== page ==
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Aust J Rural Health. 2007 Oct;15(5):304-12.

Improving access to and outcomes from mental health care in rural Australia.

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1
Centre for Health Policy, Programs and Economics, School of Population Health, University of Melbourne, Melbourne, Victoria, Australia.

Abstract

OBJECTIVE:

Rural Australians face particular difficulties in accessing mental health care. This paper explores whether 51 rural Access to Allied Psychological Services projects, funded under the Better Outcomes in Mental Health Care program, are improving such access, and, if so, whether this is translating to positive consumer outcomes.

DESIGN AND METHOD:

The paper draws on three data sources (a survey of models of service delivery, a minimum dataset and three case studies) to examine the operation and achievements of these projects, and makes comparisons with their 57 urban equivalents as relevant.

RESULTS:

Proportionally, uptake of the projects in rural areas has been higher than in urban areas: more GPs and allied health professionals are involved, and more consumers have received care. There is also evidence that the models of service delivery used in these projects have specifically been designed to resolve issues particular to rural areas, such as difficulties recruiting and retaining providers. The projects are being delivered at no or low cost to consumers, and are achieving positive outcomes as assessed by standardised measures.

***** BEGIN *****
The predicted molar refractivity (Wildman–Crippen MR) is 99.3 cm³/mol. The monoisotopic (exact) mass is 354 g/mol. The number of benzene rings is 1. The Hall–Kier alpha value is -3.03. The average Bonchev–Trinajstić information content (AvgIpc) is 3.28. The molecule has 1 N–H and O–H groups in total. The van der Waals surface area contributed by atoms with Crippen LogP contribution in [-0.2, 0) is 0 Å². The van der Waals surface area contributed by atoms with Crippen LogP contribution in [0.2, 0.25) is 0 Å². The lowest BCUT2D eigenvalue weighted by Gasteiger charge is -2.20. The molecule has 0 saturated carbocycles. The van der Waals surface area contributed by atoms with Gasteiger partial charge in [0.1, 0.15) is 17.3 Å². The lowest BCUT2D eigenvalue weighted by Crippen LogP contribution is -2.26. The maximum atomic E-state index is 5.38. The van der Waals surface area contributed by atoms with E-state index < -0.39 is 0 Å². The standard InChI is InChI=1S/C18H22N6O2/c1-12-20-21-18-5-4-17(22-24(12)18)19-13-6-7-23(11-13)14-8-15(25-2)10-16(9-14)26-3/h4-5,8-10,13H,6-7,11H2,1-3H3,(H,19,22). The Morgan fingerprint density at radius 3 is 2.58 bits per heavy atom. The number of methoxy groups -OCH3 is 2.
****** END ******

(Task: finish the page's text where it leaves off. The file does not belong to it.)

CONCLUSION:

The findings suggest that the rural projects have the potential to improve access to mental health care for rural residents with depression and anxiety, by enabling GPs to refer them to allied health professionals. The findings are discussed with reference to recent reforms to mental health care delivery in Australia.

[Indexed for MEDLINE]

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